yet I'm the only one
who asked her a question
mapping my early traffic
of this convalescent student
sick of being overwhelmed
by the November dread
of an outnumbered universe
wishing for more than
an adolescent loneliness,
as I walk in her footsteps
wishing to get out my voice
and no stranger to stars
denied by inns and a manger,
I'm pushing back the crowds
in the din of the mall
with my double-crossed gloves
to hide out on Black Friday
wishing today's Santa
would admit he was once
Saint Nicholas
delivering gifts to children.


—B.Z. Niditch

Snowflakes cover
a New York's island face
hardly changed on the steps
as a midnight poet
expanding a sigh of silence
on a cold sober sidewalk,
up town from the alley
hears a sideman
playing riffs of jazz
from the top floor
and you, Frank O'Hara
walking home
from the Cedar Bar
sleepless, as long nights
tear into your month-old shirt
turning a trope
in dour expressions
toward the mirror
on your unmade bed
weeding the dictionary
in a sign of mourning
to find an obituary
for yourself
here on the sill
with snow kisses
by the window shutters
filled with dying flowers
wishing life
could enervate you
like your peers
without a venture
outside the words
weighing down
your shortened body
in the caught fire
of your younger days.


—B.Z. Niditch

Nerves in perpetual motion
with an alto sax player
leaving the city
on his motorcycle
in the Big Apple
with a friendless lipsyncher
standing by the bus stop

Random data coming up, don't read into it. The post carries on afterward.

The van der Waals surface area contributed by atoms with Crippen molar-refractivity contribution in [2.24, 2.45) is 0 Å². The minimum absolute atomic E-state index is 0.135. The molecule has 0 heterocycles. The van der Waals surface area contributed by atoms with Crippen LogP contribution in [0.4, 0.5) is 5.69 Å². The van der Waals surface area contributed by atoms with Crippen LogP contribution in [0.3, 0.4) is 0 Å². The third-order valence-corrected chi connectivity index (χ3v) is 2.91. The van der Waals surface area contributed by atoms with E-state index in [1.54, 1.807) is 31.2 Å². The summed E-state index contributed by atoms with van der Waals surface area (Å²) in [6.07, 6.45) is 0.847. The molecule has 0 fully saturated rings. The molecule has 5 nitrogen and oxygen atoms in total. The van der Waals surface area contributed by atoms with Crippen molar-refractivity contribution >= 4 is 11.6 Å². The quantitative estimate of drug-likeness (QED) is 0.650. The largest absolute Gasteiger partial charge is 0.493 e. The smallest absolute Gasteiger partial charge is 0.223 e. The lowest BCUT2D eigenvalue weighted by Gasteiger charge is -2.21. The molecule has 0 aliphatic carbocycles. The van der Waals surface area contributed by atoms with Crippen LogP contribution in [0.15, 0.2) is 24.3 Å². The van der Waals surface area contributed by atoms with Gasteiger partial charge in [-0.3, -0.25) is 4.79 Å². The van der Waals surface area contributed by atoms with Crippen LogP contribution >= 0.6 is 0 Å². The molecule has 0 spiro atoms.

dressed in black leather
now sitting on my lap
going to the club area
suddenly tiptoes away
in the middle of happy hour
I'm getting heat from other drivers
as she goes into the red convertible
next to mine,
my memory still returns
overwhelmed by fear
and loose tongue,
feeling like an unsung traveler
with a grievous sadness
alone with his topographic map.


—B.Z. Niditch

with ex-family talk
of which cousin
smokes or gets high
or just gets by or not
or who is always late
or will never marry
or who is always in overdrive,
who is a A positive
or A.D.H.D.
or who never changes
his or her glasses in public
who is this or that object
of affection
or subject of affectation
said without any artifice
laying in waiting
for gossip,
the noise saturates me
as I eat a Turkey leg
ready to beg for silence.


—B.Z. Niditch

Like young sorrowful Keats
short-winded yet amazed
at these English gardens
when others give short notice
to the splendor of silver birches
by bright apple and pear spills
under this morning light-year
we walk by your shadowy grave
of a Fall evanescent sun
with these wing-beat birds
fading echoes of voices
from grey herons
calling us from blue rocks
by once hidden waters
on a coastal island dawn
covering mesmerized waves
on this woodland shore
by burning imagination
your first love never fading
in a forlorn restlessness
drifting into melancholic letters
you compose for your girlfriend
in the tall green sawgrass
too shy for a cottage house visit
not minding the pale duration
from the coming red moons
just wishing for another day
to explore and embrace.


Today's LittleNip:


Simple Simon metaphor
Square Knot on his way
To the Fair Trade

Said Simple Simon to the
Square Knot let me taste

Said Square Knot to
Simple Simon
Show me first your Euro

Said Simple Simon to
Square Knot, read this
2001 Green Paper on
Corporate Social Responsibility



—Photo by Michelle Kunert